Psychologists are finding themselves working collaboratively with physicians in addressing the mental health needs of their clients—including the use of medications in treating mental disorders. As a result, many states are taking steps to extend prescriptive authority to licensed psychologists that have received appropriate training.
In anticipation of state authorization, The Chicago School has partnered with the Illinois Psychology Association in developing the M.S. Clinical Psychopharmacology program.
The M.S. Clinical Psychopharmacology is a post-doctoral program that helps licensed or license-eligible clinical psychologists prepare for prescriptive authority. Increasing competencies in assessment, diagnosis, and intervention, this psychopharmacology program is designed to educate practitioners who wish to expand their scope of practice.
This 31-credit, psychopharmacology master’s program is aligned with the didactic curriculum of the 2009 American Psychological Association (APA) Recommended Postdoctoral Education and Training Program in Psychopharmacology.
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This course is designed to emphasize the concepts and structures of human clinical anatomy. Students will receive lecture and/or lab instruction providing clinical anatomy terminology with general concepts of the musculoskeletal system, the organ systems of the thoracic and abdominal cavities, the vascular system, the central nervous system and the peripheral nervous system. A description of the functional properties of each of these areas is also discussed. The course is designed to provide the psychopharmacology student with a clinical anatomy perspective which they can integrate into their basic science studies of physiology, pharmacology, biochemistry, neuroscience and clinical studies.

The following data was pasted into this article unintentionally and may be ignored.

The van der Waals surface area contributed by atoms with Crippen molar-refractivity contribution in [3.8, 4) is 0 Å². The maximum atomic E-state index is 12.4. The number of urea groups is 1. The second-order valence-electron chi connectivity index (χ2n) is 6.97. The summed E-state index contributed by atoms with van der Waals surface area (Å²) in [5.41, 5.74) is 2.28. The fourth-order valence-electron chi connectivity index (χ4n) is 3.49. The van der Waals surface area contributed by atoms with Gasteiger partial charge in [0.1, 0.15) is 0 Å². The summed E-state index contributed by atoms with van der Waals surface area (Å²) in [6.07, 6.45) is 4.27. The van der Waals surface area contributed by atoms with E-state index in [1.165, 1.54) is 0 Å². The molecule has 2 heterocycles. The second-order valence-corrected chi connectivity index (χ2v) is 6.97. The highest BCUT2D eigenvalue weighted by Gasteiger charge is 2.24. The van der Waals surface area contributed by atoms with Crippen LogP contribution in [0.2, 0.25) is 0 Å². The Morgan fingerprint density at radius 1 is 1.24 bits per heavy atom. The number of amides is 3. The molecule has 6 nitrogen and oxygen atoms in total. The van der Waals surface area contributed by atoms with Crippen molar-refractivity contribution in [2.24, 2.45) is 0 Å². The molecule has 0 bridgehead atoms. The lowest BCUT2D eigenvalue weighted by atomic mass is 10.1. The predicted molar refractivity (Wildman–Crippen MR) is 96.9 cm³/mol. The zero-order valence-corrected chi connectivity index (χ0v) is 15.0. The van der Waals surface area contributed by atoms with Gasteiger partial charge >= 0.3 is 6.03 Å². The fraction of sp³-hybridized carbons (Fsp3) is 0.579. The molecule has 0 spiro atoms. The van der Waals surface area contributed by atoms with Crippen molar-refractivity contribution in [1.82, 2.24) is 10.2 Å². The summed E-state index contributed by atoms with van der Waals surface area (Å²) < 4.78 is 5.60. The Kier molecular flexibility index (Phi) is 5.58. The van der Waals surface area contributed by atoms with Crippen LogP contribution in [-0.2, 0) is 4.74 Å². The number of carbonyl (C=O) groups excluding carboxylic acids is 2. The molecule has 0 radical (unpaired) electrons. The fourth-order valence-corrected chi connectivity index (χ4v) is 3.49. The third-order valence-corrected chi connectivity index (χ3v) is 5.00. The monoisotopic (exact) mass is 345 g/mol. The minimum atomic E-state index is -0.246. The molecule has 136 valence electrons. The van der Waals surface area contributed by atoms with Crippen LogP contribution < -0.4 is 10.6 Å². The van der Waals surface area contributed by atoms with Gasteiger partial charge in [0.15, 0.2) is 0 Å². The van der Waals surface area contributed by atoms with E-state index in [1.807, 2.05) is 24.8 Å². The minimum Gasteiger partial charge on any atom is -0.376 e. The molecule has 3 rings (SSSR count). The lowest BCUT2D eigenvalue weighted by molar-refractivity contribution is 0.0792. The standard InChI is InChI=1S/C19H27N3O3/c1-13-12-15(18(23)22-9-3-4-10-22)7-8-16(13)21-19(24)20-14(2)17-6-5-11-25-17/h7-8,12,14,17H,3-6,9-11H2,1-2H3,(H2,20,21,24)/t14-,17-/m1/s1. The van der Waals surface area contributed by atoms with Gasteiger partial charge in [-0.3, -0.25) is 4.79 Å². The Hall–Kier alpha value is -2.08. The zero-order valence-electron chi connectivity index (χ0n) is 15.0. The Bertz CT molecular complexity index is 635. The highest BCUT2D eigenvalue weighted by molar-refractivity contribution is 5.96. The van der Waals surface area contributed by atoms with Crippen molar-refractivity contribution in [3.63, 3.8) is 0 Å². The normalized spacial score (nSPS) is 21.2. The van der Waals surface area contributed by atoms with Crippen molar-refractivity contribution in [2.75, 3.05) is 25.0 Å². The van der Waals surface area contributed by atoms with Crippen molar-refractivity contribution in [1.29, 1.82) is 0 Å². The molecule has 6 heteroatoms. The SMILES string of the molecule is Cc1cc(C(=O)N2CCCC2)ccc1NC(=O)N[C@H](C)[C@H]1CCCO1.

This course is designed to offer students in psychopharmacology a physiologic understanding of normal organ and system function and disease processes. Cellular physiology, immunology, cardiovascular, respiratory, gastrointestinal, endocrine physiology and hepatic and renal functions, as well as pertinent disorders in each area will be studied. Clinical cases will be presented throughout the course to highlight pathophysiological conditions and their interaction with mental and emotional functioning.
Application to The Chicago School of Professional Psychology’s Master of Science in Clinical Psychopharmacology program is open to any person with a doctoral degree in clinical psychology from a regionally accredited institution, and is licensed or eligible for licensure as a Clinical Psychologist, and who meets TCSPP entrance requirements.
The MS Clinical Psychopharmacology program is aligned with the didactic curriculum of the 2009 American Psychological Association (APA) Recommended Postdoctoral Education and Training Program in Psychopharmacology but is not an APA-designated program. A growing number of states are extending prescriptive authority to licensed clinical psychologists that have received additional education and training in psychopharmacology. States may choose to model their educational requirements for prescriptive authority on the APA recommended curriculum. In addition to coursework requirements, states may also require supervised clinical experience, a component that is not a part of the program at TCSPP. It is a student’s responsibility to research their state’s requirements should they wish to pursue prescriptive authority.
At this time there are two states where licensed psychologists can apply for prescriptive authority. The MS Clinical Psychopharmacology program meets the degree, program, and curriculum requirement for eligibility for licensure as a medical psychologist in Louisiana. In addition to educational requirements, candidates must possess an unrestricted license to practice psychology in the state and complete an application process which includes a fee, background check, and passage of a national exam in psychopharmacology. The MS Clinical Psychopharmacology program does not meet requirements for prescriptive authority in New Mexico.
Illinois, Idaho, and Iowa have passed laws that will allow for licensure of clinical psychologists for prescriptive authority but the states are currently drafting regulations to implement the laws. Without regulations in place, Illinois, Idaho, Iowa are not issuing licenses for prescriptive authority at this time. The MS Clinical Psychopharmacology program is aligned with the curriculum requirements for prescriptive authority in the Illinois Clinical Psychologist Licensing Act, as amended by SB2187. In the absence of regulations, The Chicago School cannot evaluate whether its program will meet all eventual requirements for prescriptive authority.
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